Dr. Chamberlain, then a wildlife professor at LSU, began static testing GPS telemetry units under varying degrees of forest canopy coverage with good results. Working with LDWF biologists, Chamberlain and the department trapped and placed GPS/VHF telemetry units on three wild turkey gobblers at Sherburne WMA. Two of these units were recovered, and researchers were amazed at the amount of location information collected. Rather than collecting a few dozen or maybe a hundred location points per turkey, one of the recovered units produced about 3,000 location points. Such a high number of location points had the potential of showing biologists more about wild turkeys than ever before.

GPS tracking is more efficient as less man-hours are needed to follow turkeys and more location points means fewer turkeys need be monitored to achieve information goals. Today’s biggest drawbacks of the system are that GPS units set for the most location readings have shorter battery life and each unit must be recovered (in hand) to download location data. Recovery occurs when a turkey is harvested, dies of other causes or is recaptured. Several units simply go unrecovered as turkeys often out live their unit batteries.

In winter 2011, seven additional GPS/VHF units were put on wild turkey hens at the Bens Creek WMA in an effort to study nesting and brood habitat use. To date, four units have been recovered producing another treasure-trove of habitat use information. These units were set to record hourly locations during nesting and brood rearing months. By studying mere movements alone, researchers can determine when and where hens begin to nest, incubate, have their nest predated, or if they successfully hatch young.

In May 2011, GPS technology was employed again on wild turkeys just days prior to the opening of the Morganza Spillway. Biologists rushed to capture and fit five GPS units onto one gobbler and four hens in an effort to study the effects of spillway flooding. Information collected was very useful in assessing turkey movements, flood related mortality, and equipment limitations.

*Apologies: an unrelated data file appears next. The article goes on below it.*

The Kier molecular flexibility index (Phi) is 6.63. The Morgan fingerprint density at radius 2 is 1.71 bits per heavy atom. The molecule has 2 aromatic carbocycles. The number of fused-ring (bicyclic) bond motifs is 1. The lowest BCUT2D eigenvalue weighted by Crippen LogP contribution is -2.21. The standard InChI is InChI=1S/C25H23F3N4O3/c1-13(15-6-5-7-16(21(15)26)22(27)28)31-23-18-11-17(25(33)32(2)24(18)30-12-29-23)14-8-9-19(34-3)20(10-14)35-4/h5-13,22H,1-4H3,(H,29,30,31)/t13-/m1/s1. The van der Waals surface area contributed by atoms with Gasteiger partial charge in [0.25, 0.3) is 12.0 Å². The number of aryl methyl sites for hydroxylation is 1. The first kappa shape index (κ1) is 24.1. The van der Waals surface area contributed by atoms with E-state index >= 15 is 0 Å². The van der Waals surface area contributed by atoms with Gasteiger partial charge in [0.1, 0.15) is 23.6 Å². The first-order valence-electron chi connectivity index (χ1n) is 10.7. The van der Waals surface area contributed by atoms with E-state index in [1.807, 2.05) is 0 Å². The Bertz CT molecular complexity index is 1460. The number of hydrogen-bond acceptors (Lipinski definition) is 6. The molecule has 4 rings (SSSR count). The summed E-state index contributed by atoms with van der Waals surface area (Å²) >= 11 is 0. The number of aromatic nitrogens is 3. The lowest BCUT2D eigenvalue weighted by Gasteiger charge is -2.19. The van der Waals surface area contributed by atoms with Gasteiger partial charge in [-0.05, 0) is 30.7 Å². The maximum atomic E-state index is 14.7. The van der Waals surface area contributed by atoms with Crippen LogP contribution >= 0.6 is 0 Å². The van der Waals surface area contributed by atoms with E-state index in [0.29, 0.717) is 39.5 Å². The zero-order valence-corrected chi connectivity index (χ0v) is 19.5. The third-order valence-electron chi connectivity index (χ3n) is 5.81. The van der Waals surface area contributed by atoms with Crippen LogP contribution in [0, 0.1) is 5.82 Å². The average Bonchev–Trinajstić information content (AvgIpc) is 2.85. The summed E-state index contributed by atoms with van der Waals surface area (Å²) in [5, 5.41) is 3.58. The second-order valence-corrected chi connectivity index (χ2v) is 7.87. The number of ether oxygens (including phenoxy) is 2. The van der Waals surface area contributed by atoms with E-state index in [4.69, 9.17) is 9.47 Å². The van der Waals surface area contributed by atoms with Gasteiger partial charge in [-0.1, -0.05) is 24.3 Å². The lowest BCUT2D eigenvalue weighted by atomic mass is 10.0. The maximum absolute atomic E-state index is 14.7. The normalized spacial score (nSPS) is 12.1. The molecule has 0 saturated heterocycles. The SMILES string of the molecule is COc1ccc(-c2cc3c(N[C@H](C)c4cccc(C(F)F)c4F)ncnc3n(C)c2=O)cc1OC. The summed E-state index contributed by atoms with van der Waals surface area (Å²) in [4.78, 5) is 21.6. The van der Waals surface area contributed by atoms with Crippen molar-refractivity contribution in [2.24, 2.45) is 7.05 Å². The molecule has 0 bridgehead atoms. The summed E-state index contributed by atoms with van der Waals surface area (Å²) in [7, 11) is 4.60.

Louisiana’s largest GPS turkey study was started in January 2012 in the Tunica Hills area of West Feliciana Parish. Dr. Mike Chamberlain and researcher John Gross of the University of Georgia are leading the study. The study is primarily funded by Louisiana wild turkey hunters through the purchase of turkey licenses, with additional financial support from the National Wild Turkey Federation, and is the first of its kind in Louisiana. So far nine gobblers have been captured and equipped with GPS/VHF type telemetry units to study movements during the spring turkey season. Four were captured on the Tunica Hills WMA and five on nearby private hunting clubs. During the 2012 spring turkey season only two of the GPS gobblers were harvested, but much is being learned. In addition to equipping turkeys with GPS units, hunters in the area were also issued GPS units to compare their movements to that of the gobblers. Participating conservation-minded hunters and landowners are critical partners in this state-of-the-art study. Without their support many questions about turkeys in their area may remain unanswered. This three-year study will shed much light on hunter-turkey interactions.